Arkansas Dep't of Health & Human Services v. Ahlborn (04-1508) and Marshall v. Marshall (04-1544)

May 2, 2006 Supreme Court Update

Greetings, Court Fans!
Here's part two of our summary of the latest opinions.
In Arkansas Dep't of Health & Human Services v. Ahlborn (04-1508), a unanimous Court held that, where a Medicaid patient obtains a tort settlement, a state can impose a Medicaid lien only on that portion of the settlement that covers medical expenses. As Arkansas had construed its law, it could impose a lien on the entirety of the settlement (or, for that matter, a jury verdict) if necessary to recover all its Medicaid expenses. In an opinion by Justice Stevens, the Court held that this went too far. First, Arkansas could not argue that federal law required such an assignment. The Medicaid statute requires recipients to assign to the states their rights "to payment for medical care from any third party," but not rights to other payments, and all other provisions of the Medicaid law dealing with assignments flow from that limitation. Second, the Medicaid statute was not a floor for a permissible assignment, but a ceiling. In fact, the law contains an "anti-lien provision," 42 U.S.C. § 1396p, that arguably prevents even a lien on medical expense payments (Ahlborn did not ask the Court to go that far, only to protect her other settlement proceeds). Third, the Court rejected the notion that an expansive lien ought to be allowed where a Medicaid patient settles without judicial oversight or input from the state (thereby raising the prospect of a manipulated settlement that "allocated away" any Medicaid lien by giving the proceeds another label). The Court felt that this problem could be dealt with by advance allocation agreements with the state or by submitting the allocation to the court for decision; Arkansas's preferred rule of absolute priority, however, might preclude settlement in a large number of cases (to cite an example from our own experience, the lien could be so high that the amount needed for the plaintiff to clear some money would be too high for the defense to pay).
And finally, on to the Anna Nicole Smith case, Marshall v. Marshall (04-1544), where you'll be happy to know that Anna Nicole prevailed and may well keep the $80M+ awarded her by the district court on her claim that E. Pierce Marshall, the son of her very rich deceased husband, J. Howard Marshall II, tortiously interfered with a gift J. Howard intended to make to her before death. We must delve into the facts just a bit deeper – and not just because they're scintillating. After J. Howard's death, Anna Nicole filed for bankruptcy, and E. Pierce claimed that Anna Nicole had defamed him when her lawyers publicly stated that he had engaged in forgery, fraud, and overreaching to gain control of his father's assets. Anna Nicole then filed a tortious interference counterclaim, asserting among other things that E. Pierce imprisoned J. Howard, prevented him from contacting her, made misrepresentations to him and conspired to suppress or destroy a trust J. Howard directed his attorneys to create for her – which would have given her half of the appreciation of his assets from the date of their marriage. The bankruptcy court found against E. Pierce and for Anna Nicole, and the district court agreed, awarding Anna Nicole $44.3M in compensatory damages and $44.3 million in punitive damages. Meanwhile, the Texas probate court upheld J. Howard's will and trust – which gave all of J. Howard's assets to E. Pierce. The Ninth Circuit ultimately reversed the district court result, finding that the federal courts lacked jurisdiction because, even though Anna Nicole's tortious interference claim did not directly involve administration of an estate or the probate of a will, it raised issues that ordinarily would be determined by a probate court – and the Texas probate court already had ruled that it should have exclusive jurisdiction over Anna Nicole's claims.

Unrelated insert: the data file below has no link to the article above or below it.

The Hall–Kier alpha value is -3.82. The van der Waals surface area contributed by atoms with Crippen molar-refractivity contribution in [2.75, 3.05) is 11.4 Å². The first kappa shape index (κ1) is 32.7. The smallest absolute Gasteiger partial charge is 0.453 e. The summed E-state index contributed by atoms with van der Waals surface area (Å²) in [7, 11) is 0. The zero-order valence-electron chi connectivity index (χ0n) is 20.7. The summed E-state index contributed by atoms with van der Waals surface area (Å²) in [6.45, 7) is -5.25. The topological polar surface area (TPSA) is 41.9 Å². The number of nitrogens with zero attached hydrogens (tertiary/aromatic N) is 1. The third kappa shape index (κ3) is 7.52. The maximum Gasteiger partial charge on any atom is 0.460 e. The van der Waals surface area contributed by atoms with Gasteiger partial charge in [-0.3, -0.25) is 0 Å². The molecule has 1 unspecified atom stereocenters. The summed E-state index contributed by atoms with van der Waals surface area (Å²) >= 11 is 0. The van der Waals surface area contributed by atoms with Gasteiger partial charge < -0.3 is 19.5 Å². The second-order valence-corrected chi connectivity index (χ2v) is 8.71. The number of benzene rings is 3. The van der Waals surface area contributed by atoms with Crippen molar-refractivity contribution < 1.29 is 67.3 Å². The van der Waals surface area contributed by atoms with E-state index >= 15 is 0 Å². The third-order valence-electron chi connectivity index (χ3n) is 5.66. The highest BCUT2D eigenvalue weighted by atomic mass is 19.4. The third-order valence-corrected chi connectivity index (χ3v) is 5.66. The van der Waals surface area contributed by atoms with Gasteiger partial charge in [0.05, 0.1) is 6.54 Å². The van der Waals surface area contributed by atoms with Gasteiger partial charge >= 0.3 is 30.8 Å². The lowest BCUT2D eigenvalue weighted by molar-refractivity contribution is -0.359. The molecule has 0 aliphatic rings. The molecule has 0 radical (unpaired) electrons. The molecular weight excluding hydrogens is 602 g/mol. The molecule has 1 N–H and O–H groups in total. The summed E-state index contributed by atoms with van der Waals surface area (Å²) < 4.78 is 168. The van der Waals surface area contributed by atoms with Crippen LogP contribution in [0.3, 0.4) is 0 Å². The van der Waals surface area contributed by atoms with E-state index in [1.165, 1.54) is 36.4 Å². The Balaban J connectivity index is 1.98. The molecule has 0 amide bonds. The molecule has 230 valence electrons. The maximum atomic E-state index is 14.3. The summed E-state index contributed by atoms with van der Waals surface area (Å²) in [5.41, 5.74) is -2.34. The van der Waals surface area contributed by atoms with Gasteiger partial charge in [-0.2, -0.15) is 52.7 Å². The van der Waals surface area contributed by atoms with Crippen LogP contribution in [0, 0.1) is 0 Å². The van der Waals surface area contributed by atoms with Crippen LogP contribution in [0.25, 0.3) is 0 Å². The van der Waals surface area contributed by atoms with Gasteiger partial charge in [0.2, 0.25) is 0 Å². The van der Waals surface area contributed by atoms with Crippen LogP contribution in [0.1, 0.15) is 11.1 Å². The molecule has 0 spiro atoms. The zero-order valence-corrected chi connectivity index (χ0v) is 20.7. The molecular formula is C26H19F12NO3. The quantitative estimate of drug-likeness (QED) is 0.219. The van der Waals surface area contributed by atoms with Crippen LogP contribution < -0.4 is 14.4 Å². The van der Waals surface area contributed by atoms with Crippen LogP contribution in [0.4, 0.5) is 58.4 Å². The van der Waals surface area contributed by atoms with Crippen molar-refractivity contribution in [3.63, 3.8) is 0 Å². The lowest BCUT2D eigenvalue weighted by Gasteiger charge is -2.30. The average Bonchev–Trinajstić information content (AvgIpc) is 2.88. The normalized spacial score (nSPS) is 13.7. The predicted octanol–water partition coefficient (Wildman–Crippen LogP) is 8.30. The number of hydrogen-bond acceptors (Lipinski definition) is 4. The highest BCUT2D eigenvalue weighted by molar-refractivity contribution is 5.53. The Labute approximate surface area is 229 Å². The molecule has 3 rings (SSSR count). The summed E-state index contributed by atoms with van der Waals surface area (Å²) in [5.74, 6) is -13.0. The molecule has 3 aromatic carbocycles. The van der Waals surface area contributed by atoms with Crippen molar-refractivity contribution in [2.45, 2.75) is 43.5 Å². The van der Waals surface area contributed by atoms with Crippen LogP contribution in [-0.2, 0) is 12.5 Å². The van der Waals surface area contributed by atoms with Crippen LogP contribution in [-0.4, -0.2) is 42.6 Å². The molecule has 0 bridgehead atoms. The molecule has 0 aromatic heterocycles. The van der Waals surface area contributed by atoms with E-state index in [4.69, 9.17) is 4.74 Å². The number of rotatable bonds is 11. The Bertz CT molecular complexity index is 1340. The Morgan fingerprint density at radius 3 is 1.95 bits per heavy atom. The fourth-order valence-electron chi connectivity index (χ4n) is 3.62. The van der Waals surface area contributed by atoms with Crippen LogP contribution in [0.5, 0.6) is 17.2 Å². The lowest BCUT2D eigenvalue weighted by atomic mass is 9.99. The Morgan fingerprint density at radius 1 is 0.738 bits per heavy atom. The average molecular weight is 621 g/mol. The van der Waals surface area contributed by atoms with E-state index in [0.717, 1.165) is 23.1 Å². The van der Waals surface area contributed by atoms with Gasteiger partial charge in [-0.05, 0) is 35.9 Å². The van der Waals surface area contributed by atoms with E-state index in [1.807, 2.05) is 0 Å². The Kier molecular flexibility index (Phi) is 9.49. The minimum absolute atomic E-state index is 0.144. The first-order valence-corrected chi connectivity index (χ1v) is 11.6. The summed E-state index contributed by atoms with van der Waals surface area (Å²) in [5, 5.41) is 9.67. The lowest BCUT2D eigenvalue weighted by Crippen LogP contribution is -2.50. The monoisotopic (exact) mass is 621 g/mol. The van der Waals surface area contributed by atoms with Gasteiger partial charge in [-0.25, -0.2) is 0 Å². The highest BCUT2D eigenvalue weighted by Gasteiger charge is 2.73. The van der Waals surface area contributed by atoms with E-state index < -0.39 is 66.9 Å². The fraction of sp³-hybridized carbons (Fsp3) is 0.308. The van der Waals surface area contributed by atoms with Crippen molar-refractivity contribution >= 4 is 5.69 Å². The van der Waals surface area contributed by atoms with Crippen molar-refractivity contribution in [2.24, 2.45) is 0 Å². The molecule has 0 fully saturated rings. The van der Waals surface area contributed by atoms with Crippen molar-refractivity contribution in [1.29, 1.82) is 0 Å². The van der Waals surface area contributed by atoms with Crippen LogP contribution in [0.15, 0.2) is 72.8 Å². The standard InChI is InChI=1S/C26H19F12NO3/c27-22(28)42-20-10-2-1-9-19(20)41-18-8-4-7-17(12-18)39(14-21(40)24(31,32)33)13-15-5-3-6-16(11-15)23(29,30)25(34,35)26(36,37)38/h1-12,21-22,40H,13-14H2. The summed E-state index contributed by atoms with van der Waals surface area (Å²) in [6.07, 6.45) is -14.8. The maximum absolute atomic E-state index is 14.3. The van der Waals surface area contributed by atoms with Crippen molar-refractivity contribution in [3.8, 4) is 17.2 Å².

Juxtaposed against this decidedly colorful factual backdrop, the Court addressed the not-so-colorful exception to federal court jurisdiction for probate matters ("the probate exception"), finding that the exception – to the extent one exists – is not nearly so broad as the Ninth Circuit found here. The idea of a probate exception to federal jurisdiction derives from the notion that the English Court of Chancery's jurisdiction did not extend to probate matters – and thus, as it goes, the Judiciary Act of 1789 also did not afford that jurisdiction to federal courts. The Court, led by Justice Ginsburg, found no need to decide whether there was any basis for a probate exception because it certainly wasn't applicable here. In this case, Anna Nicole's claim was against E. Pierce and could be satisfied without interfering with the state probate court's efforts. Federal courts may not have jurisdiction to probate a will or administer an estate, but they do have jurisdiction to adjudicate rights in property so long as the final judgment does not affect the possession of property in the custody of a state court. And the Ninth Circuit erred in finding that it was bound by the Texas probate court's ruling that it had exclusive jurisdiction over Anna Nicole's claims – while a state court's judgment as to its own jurisdiction may be entitled to full faith and credit, this is not so of a state court's pronouncement of the scope of federal jurisdiction. Stevens concurred in part and in the judgment; he would find no probate exception at all, stating: "I would provide the creature with a decent burial in a grave adjacent to the resting place of the Rooker-Feldman doctrine" (which the Court killed off this Term and last).
That's all for this week. Thanks for reading!
Kim & Ken
From the Appellate Practice Group at Wiggin and Dana. For more information, contact Kim Rinehart, Ken Heath, Aaron Bayer, or Jeff Babbin at 203-498-4400